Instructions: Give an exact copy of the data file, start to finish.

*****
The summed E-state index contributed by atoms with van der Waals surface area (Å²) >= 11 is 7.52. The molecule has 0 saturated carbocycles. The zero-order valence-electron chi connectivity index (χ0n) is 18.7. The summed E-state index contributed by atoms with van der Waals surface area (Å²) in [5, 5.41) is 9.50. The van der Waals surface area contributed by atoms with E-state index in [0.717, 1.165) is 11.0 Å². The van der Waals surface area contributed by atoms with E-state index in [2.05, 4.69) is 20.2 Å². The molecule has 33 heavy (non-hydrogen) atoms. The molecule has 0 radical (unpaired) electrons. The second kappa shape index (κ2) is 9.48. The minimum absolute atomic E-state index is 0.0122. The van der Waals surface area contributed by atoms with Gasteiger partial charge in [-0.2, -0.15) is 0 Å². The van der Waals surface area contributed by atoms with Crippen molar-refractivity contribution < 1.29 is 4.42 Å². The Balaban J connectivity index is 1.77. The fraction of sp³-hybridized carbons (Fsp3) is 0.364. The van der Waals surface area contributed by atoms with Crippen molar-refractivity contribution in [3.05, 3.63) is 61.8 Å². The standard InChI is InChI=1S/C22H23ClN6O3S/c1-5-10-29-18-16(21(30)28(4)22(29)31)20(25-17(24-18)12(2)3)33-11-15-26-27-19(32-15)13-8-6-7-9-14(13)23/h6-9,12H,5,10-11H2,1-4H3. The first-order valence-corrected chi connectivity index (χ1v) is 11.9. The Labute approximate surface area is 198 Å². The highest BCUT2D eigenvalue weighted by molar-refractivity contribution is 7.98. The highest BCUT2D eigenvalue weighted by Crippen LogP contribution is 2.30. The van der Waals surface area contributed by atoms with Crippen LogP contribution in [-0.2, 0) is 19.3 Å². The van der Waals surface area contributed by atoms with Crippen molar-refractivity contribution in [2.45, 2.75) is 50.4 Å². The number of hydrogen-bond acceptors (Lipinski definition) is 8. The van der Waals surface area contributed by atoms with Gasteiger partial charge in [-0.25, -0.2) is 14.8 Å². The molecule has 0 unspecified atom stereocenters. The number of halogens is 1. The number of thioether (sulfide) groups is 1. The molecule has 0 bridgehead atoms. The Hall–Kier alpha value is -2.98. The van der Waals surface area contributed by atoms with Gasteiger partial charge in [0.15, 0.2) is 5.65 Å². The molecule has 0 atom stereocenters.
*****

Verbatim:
The summed E-state index contributed by atoms with van der Waals surface area (Å²) >= 11 is 7.52. The molecule has 0 saturated carbocycles. The zero-order valence-electron chi connectivity index (χ0n) is 18.7. The summed E-state index contributed by atoms with van der Waals surface area (Å²) in [5, 5.41) is 9.50. The van der Waals surface area contributed by atoms with E-state index in [0.717, 1.165) is 11.0 Å². The van der Waals surface area contributed by atoms with E-state index in [2.05, 4.69) is 20.2 Å². The molecule has 33 heavy (non-hydrogen) atoms. The molecule has 0 radical (unpaired) electrons. The second kappa shape index (κ2) is 9.48. The minimum absolute atomic E-state index is 0.0122. The van der Waals surface area contributed by atoms with Gasteiger partial charge in [-0.2, -0.15) is 0 Å². The van der Waals surface area contributed by atoms with Crippen molar-refractivity contribution < 1.29 is 4.42 Å². The Balaban J connectivity index is 1.77. The fraction of sp³-hybridized carbons (Fsp3) is 0.364. The van der Waals surface area contributed by atoms with Crippen molar-refractivity contribution in [3.05, 3.63) is 61.8 Å². The standard InChI is InChI=1S/C22H23ClN6O3S/c1-5-10-29-18-16(21(30)28(4)22(29)31)20(25-17(24-18)12(2)3)33-11-15-26-27-19(32-15)13-8-6-7-9-14(13)23/h6-9,12H,5,10-11H2,1-4H3. The first-order valence-corrected chi connectivity index (χ1v) is 11.9. The Labute approximate surface area is 198 Å². The highest BCUT2D eigenvalue weighted by molar-refractivity contribution is 7.98. The highest BCUT2D eigenvalue weighted by Crippen LogP contribution is 2.30. The van der Waals surface area contributed by atoms with Crippen LogP contribution in [-0.2, 0) is 19.3 Å². The van der Waals surface area contributed by atoms with Crippen molar-refractivity contribution in [2.45, 2.75) is 50.4 Å². The number of hydrogen-bond acceptors (Lipinski definition) is 8. The van der Waals surface area contributed by atoms with Gasteiger partial charge in [-0.25, -0.2) is 14.8 Å². The molecule has 0 unspecified atom stereocenters. The number of halogens is 1. The number of thioether (sulfide) groups is 1. The molecule has 0 bridgehead atoms. The Hall–Kier alpha value is -2.98. The van der Waals surface area contributed by atoms with Gasteiger partial charge in [0.15, 0.2) is 5.65 Å². The molecule has 0 atom stereocenters.